Killer drones may soon save lives, too

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Unmanned Predator is being tested for search-and-rescue and anti-smuggling roles

Predator drones similar to those that attack terrorist strongholds in Afghanistan soon might be deployed for search-and-rescue and tracking drug and migrant smugglers in the Gulf of Mexico and Caribbean.

The pilotless Guardian - an unmanned version of the Predator B drone - is operated remotely from the ground.

The Coast Guard and Customs and Border Protection began testing an MQ-9 Predator B adapted for maritime surveillance in March at Cape Canaveral Air Force Station in Florida. If the remotely controlled aircraft performs well, it could become the workhorse of a new surveillance system for our land borders and coastal waters.

"An unmanned aircraft system is a significant and needed force multiplier that will help us counter threats like narcotics and migrant smuggling, terrorism and piracy in the vast expanses of the maritime domain," said Coast Guard commandant Adm. Thad Allen last December at Palmdale, Calif., where the two agencies took possession of the first Guardian, the unarmed version of the Predator B.

Measuring 36 feet with a wing span of 66 feet, a Predator B can fly more than 250 mph and at an altitude of 50,000 feet, according to General Atomics Aeronautical Systems, of Poway, Calif., its builder. The aircraft has a range of 3,200 miles and can stay in the air without refueling for more than 30 hours.

General Atomics modified the Predator B - its second-generation Predator - for ocean surveillance, delivering it at a reported cost of about $13.5 million. Unlike the military version, the Guardian doesn't carry any armament, but it is equipped with an array of sophisticated electronics, including a Raytheon SeaVue radar for detecting small targets over wide ocean spaces, a heat-sensing electro-optical infrared video camera to identify objects on the water and, according to press reports, an AIS transponder for receiving traffic data from ships that identify who they are, where they are going and from where they've come.

Coast Guard Commandant Thad Allen observes in the 'Control Trailer.'

"These things together make it better suited for over-water operations," says Lt. Cmdr. Jeff Vajda, the Coast Guard's unmanned surveillance aircraft manager.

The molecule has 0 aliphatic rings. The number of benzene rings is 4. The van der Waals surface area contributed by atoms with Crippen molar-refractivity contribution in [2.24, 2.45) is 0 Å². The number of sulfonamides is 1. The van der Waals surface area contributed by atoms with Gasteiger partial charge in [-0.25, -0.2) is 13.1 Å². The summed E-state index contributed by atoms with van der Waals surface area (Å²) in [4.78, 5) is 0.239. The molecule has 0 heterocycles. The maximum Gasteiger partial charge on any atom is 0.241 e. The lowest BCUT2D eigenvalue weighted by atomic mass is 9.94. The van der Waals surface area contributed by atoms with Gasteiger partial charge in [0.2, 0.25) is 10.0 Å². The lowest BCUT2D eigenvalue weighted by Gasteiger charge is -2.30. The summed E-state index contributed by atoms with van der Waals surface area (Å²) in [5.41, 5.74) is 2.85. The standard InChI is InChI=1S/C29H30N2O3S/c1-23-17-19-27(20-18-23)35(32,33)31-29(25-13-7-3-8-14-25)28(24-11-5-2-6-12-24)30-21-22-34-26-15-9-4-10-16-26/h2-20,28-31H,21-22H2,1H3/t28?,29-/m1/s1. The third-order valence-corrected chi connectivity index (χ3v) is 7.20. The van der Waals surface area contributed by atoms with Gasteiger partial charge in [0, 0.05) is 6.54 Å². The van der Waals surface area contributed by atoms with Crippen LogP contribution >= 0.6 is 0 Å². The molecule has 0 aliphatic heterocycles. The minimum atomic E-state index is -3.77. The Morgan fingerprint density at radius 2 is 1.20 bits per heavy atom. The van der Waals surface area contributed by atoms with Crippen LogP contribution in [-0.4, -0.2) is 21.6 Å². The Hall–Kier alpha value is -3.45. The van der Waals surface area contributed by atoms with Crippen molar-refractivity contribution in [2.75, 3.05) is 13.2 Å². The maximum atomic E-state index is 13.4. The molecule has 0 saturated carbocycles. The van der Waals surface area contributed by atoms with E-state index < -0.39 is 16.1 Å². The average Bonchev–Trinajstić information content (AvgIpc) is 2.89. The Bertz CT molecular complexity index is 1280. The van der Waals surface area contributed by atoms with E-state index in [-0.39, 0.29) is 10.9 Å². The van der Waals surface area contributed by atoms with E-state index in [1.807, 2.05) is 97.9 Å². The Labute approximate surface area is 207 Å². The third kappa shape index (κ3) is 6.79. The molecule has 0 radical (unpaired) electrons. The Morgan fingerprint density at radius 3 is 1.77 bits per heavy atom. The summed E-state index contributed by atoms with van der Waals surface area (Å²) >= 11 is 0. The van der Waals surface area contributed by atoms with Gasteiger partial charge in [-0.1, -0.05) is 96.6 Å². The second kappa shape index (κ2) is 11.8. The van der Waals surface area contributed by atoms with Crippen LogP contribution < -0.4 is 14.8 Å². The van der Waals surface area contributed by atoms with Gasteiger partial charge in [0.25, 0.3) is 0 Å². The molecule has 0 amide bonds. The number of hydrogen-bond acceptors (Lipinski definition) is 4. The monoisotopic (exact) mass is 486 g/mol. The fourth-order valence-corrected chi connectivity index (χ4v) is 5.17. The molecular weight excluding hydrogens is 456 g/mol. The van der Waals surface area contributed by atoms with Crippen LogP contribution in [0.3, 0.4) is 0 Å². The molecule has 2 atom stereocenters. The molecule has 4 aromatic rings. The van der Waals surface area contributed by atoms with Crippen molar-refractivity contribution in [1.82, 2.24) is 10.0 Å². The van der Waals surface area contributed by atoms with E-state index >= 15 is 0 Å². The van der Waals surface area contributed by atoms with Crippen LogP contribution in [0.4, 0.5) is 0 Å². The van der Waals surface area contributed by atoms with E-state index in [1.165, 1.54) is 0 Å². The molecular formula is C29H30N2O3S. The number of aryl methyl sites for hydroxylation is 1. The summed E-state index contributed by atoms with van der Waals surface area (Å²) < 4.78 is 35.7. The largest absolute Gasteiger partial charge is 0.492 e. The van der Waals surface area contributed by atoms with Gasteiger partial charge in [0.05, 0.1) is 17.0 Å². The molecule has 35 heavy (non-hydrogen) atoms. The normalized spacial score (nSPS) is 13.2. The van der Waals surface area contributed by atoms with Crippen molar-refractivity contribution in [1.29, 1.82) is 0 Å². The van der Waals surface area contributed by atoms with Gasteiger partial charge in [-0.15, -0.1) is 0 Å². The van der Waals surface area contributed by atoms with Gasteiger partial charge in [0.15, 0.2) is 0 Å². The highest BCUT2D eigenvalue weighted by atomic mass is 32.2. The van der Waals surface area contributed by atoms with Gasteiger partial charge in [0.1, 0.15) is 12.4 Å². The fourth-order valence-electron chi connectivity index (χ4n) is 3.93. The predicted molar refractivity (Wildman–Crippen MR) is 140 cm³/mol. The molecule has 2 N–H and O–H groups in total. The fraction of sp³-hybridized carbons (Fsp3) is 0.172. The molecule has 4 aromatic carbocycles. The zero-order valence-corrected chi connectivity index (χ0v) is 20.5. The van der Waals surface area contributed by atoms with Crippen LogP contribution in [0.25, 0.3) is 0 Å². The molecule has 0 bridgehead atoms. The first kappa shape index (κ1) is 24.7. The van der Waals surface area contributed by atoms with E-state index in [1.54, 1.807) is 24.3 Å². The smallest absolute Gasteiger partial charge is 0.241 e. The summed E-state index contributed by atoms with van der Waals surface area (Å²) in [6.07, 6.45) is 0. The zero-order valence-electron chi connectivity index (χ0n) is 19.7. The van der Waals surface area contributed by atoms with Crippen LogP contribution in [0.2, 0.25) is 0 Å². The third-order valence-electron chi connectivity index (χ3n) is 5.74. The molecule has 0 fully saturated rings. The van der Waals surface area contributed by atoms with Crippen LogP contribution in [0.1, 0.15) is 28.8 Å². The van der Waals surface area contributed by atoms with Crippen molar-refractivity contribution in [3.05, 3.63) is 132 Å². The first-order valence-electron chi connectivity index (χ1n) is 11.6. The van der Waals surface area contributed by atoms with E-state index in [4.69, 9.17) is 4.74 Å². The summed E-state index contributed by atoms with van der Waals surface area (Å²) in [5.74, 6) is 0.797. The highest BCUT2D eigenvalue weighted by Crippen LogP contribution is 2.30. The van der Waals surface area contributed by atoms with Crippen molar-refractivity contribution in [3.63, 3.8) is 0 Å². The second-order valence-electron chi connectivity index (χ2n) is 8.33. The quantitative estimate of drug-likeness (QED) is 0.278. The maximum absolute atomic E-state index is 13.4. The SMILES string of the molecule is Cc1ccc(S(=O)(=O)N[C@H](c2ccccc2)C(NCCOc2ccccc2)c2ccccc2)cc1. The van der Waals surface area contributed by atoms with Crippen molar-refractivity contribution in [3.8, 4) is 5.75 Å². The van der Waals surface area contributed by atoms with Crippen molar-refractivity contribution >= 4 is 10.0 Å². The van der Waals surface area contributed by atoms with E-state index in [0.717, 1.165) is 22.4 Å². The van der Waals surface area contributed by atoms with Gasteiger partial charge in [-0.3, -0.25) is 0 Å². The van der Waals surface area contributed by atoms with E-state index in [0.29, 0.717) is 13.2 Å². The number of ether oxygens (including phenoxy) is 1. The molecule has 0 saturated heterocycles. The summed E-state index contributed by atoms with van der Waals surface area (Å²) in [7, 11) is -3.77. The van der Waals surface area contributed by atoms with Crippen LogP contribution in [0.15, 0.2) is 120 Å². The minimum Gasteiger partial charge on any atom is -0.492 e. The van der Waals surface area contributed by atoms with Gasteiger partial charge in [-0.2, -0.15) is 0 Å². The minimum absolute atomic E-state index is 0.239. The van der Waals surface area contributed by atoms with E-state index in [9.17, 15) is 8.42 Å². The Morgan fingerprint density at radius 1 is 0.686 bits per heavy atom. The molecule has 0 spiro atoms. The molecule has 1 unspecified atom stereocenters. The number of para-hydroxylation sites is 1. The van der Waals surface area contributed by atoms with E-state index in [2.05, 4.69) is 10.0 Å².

The drones are controlled remotely from the ground by a minimum of two people - one who directs the plane and one or more who operate its surveillance gear. For the Coast Guard, the Guardian's greatest strength is its long range. "I'm a helicopter pilot," says Vajda. "Ninety percent of search-and-rescue is the search." The unmanned aircraft can work the search patterns - the drudge work - leaving crews fresh to perform the rescue, the "harder, more dangerous part," he says.

Guardian's range also strengthens the Coast Guard's interdiction capabilities. An all-too-common scenario: "Just as a case is getting good and you've spotted the bad guys, you find out you're almost out of fuel," Vajda says. The mission's over. A Guardian delivers two to three times the staying power on-scene, he says.

The Border Patrol and Coast Guard are working together to develop the maritime Predator. Border Patrol already operates three non-maritime Predator Bs along the Mexican border out of Libby Army Airfield in Sierra Vista, Ariz., and two more along the Canadian border from Grand Forks Air Force Base in North Dakota. It says initially it plans to use the Guardians in the Gulf of Mexico and Caribbean - operating out of Cape Canaveral - to track drug boats and later expand coverage to the Great Lakes. By 2015, it hopes to have enough unmanned aircraft of both varieties to cover all U.S. borders.

At least one more Guardian is coming soon. "We're building another one to be delivered by year's end," says General Atomics spokesperson Kimberly Kasitz.

The Predator and Guardian both are land-based. The Coast Guard also is eyeing a ship-based drone, the Navy MQ-8 Fire Scout, a vertical takeoff unmanned helicopter built by Northrop Grumman. The Coast Guard wants the unmanned helicopters for its 418-foot National Security and proposed 357-foot Offshore Patrol cutters. The Fire Scouts would increase the ships' aerial surveillance capability from 18,000 to 58,000 square miles, according to a July 2009 Government Accounting Office report.

Domestic use of unmanned aircraft has caused some concern because the drones have a higher crash rate than manned aircraft. Cape Canaveral is a good base for testing the Guardian because its air space is cleared for unmanned aircraft, and it is close to the Gulf and Caribbean, where its help is most needed.

Customs and Border Protection credits its Predators along the northern and southern borders with helping seize 15,000 pounds of marijuana and round up 4,000 illegal aliens.

The Air Force says it is training more pilots to fly unmanned aircraft in response to a 300 percent increase in its unmanned fleet. Vajda foresees a day when unmanned aircraft could be on patrol along the nation's borders 24/7.

"It's certainly a possibility," he says. "I feel like this is really going to explode. ... The potential is there."

This article originally appeared in the May 2010 issue.